For those naysayers who feel that breathwork is too “woo woo,” it’s time to bring your thinking outside the box… or rather, in it. Box breathing is essentially controlled breathing in four easy steps of four counts each. (Hence, it’s square nomenclature.)
This practice gained recent fame after Navy SEALs touted its many benefits during tactical training and in high-intensity, real-life situations. While you don’t have to be in life or death circumstances to achieve results, it stands to show just how powerful, simple, and available breathwork can be for our overall health. (Not to mention free!)
How To do Box Breathing
To do box breathing, follow these four simple steps:
- Exhale all the air out of your lungs through your mouth for four even counts.
- Hold at the bottom of your exhale keeping your lungs empty for another four counts.
- Inhale slowly and deeply through your nose for another four counts, filling up the belly.
- Hold the full inhalation for four counts. Return to step one for as many rounds as you need, want, or have the time for.
Box Breathing BenefitsWhen you practice box breathing in times of high stress, it helps regulate your autonomic nervous system. This subdivision of the nervous system is responsible for involuntary bodily functions such as maintaining temperature and pumping blood. In fight-or-flight mode, our heart rate and body temperature naturally rise. However, bringing yourself back to a state of calm gives you the clarity to deal with pressing issues in a rational way. (Unless of course you’re running for your life—but we can’t imagine you’ll be box breathing in such a circumstance.)
This skill especially important in modern society because we tend to live in a chronic state of stress. That means our adrenals are pumping as if we’re in danger around the clock with our busy schedules. Adrenals affect every part of our health: sleep, digestion, skin health, hormones, weight, cravings, mood, and relationships. By contrast, slow, controlled breathing may enhance our ability to be flexible psychologically, cerebrally, and autonomically.
Alternatively, breathwork can also provide a rejuvenated sense of alertness, making it an excellent tool for the workplace. How? Studies show that breathwork contributes to an increase in alpha brain waves. These are responsible for a relaxed and calm yet alert state. Likewise, breathwork can contribute to a decrease in theta waves. These are present in REM sleep and deep, meditative trances.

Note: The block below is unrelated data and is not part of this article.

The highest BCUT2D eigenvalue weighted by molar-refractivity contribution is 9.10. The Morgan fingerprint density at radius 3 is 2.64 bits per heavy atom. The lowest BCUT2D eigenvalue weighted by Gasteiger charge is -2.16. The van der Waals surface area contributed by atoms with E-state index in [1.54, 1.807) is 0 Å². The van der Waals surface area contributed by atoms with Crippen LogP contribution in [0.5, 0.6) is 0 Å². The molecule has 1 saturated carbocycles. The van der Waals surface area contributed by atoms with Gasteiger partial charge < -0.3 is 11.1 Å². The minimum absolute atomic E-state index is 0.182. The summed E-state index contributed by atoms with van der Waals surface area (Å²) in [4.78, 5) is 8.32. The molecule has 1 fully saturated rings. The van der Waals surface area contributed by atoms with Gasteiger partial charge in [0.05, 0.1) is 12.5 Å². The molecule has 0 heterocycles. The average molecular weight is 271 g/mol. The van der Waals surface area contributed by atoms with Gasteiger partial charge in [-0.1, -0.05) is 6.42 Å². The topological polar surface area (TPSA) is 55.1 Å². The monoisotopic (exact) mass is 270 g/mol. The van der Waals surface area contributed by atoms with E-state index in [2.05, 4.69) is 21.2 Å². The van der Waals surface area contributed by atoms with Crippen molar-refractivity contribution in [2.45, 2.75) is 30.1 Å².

Finally, deep breaths will also provide more oxygen to the brain, which is helpful if you find yourself drifting off at your desk.
When To Incorporate Box Breathing
If you’re someone who wakes up in a panic, already agitated with the workday ahead, try box breathing first thing in the morning. Even just a few rounds will help if you’re pressed for time. After all, even a small amount of breathwork is an entry to understanding your nervous system and powerful to any degree.
Then, if you find yourself constantly putting out fires at work, try practicing box breathing the next time someone comes to you with a problem. Before defaulting to panic mode or making a rash decision, give yourself a moment to control your breath. Even if you only have time for one round of breathing before responding, it can make a world of difference in your ability to assess and respond to problems effectively.Next, if you tend to experience an energy slump in the afternoons, schedule a few minutes of box breathing for a boost of alertness and productivity.
Finally, if you find yourself restless at night, perhaps reviewing everything from the day and dreading the next, your adrenals are likely overworked. Give yourself as many rounds of box breathing as you need as you soothe your parasympathetic nervous system, preparing you for a regenerative night of sleep and putting your body in rest and digest mode.
But really, anytime, anywhere is the perfect time and place to practice this simple breathing tool.